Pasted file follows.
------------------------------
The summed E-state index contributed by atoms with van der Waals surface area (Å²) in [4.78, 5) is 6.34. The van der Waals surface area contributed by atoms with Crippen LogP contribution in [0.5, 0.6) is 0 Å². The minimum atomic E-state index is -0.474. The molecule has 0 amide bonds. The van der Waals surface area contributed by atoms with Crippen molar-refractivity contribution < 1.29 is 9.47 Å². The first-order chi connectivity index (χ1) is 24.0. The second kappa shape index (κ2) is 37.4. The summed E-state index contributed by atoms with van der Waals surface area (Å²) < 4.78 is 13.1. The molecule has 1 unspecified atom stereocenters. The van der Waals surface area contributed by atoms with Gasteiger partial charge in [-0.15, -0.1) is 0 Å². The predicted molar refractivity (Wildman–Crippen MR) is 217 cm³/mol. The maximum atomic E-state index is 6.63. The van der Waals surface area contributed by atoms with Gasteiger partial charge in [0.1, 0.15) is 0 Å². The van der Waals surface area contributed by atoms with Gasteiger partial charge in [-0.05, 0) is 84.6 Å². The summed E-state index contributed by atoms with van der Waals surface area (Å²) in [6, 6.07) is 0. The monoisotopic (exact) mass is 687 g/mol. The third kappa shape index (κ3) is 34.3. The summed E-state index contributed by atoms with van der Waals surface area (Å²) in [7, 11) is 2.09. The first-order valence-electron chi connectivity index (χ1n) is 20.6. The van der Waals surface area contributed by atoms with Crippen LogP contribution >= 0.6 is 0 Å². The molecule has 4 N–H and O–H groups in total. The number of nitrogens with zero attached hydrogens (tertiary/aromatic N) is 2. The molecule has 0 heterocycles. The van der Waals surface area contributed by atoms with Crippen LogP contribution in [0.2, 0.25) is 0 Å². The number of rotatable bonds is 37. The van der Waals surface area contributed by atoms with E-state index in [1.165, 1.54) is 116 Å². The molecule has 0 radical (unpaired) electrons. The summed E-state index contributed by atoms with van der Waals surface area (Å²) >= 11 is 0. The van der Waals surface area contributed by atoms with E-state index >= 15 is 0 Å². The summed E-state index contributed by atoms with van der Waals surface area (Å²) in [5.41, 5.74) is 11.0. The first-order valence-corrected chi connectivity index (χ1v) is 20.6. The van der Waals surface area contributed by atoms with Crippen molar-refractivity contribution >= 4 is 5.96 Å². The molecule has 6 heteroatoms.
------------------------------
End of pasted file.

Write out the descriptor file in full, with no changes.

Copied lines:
The summed E-state index contributed by atoms with van der Waals surface area (Å²) in [4.78, 5) is 6.34. The van der Waals surface area contributed by atoms with Crippen LogP contribution in [0.5, 0.6) is 0 Å². The minimum atomic E-state index is -0.474. The molecule has 0 amide bonds. The van der Waals surface area contributed by atoms with Crippen molar-refractivity contribution < 1.29 is 9.47 Å². The first-order chi connectivity index (χ1) is 24.0. The second kappa shape index (κ2) is 37.4. The summed E-state index contributed by atoms with van der Waals surface area (Å²) < 4.78 is 13.1. The molecule has 1 unspecified atom stereocenters. The van der Waals surface area contributed by atoms with Gasteiger partial charge in [-0.15, -0.1) is 0 Å². The predicted molar refractivity (Wildman–Crippen MR) is 217 cm³/mol. The maximum atomic E-state index is 6.63. The van der Waals surface area contributed by atoms with Gasteiger partial charge in [0.1, 0.15) is 0 Å². The van der Waals surface area contributed by atoms with Gasteiger partial charge in [-0.05, 0) is 84.6 Å². The summed E-state index contributed by atoms with van der Waals surface area (Å²) in [6, 6.07) is 0. The monoisotopic (exact) mass is 687 g/mol. The third kappa shape index (κ3) is 34.3. The summed E-state index contributed by atoms with van der Waals surface area (Å²) in [7, 11) is 2.09. The first-order valence-electron chi connectivity index (χ1n) is 20.6. The van der Waals surface area contributed by atoms with Crippen LogP contribution >= 0.6 is 0 Å². The molecule has 4 N–H and O–H groups in total. The number of nitrogens with zero attached hydrogens (tertiary/aromatic N) is 2. The molecule has 0 heterocycles. The van der Waals surface area contributed by atoms with Crippen LogP contribution in [0.2, 0.25) is 0 Å². The number of rotatable bonds is 37. The van der Waals surface area contributed by atoms with E-state index in [1.165, 1.54) is 116 Å². The molecule has 0 radical (unpaired) electrons. The summed E-state index contributed by atoms with van der Waals surface area (Å²) >= 11 is 0. The van der Waals surface area contributed by atoms with E-state index >= 15 is 0 Å². The summed E-state index contributed by atoms with van der Waals surface area (Å²) in [5.41, 5.74) is 11.0. The first-order valence-corrected chi connectivity index (χ1v) is 20.6. The van der Waals surface area contributed by atoms with Crippen molar-refractivity contribution >= 4 is 5.96 Å². The molecule has 6 heteroatoms.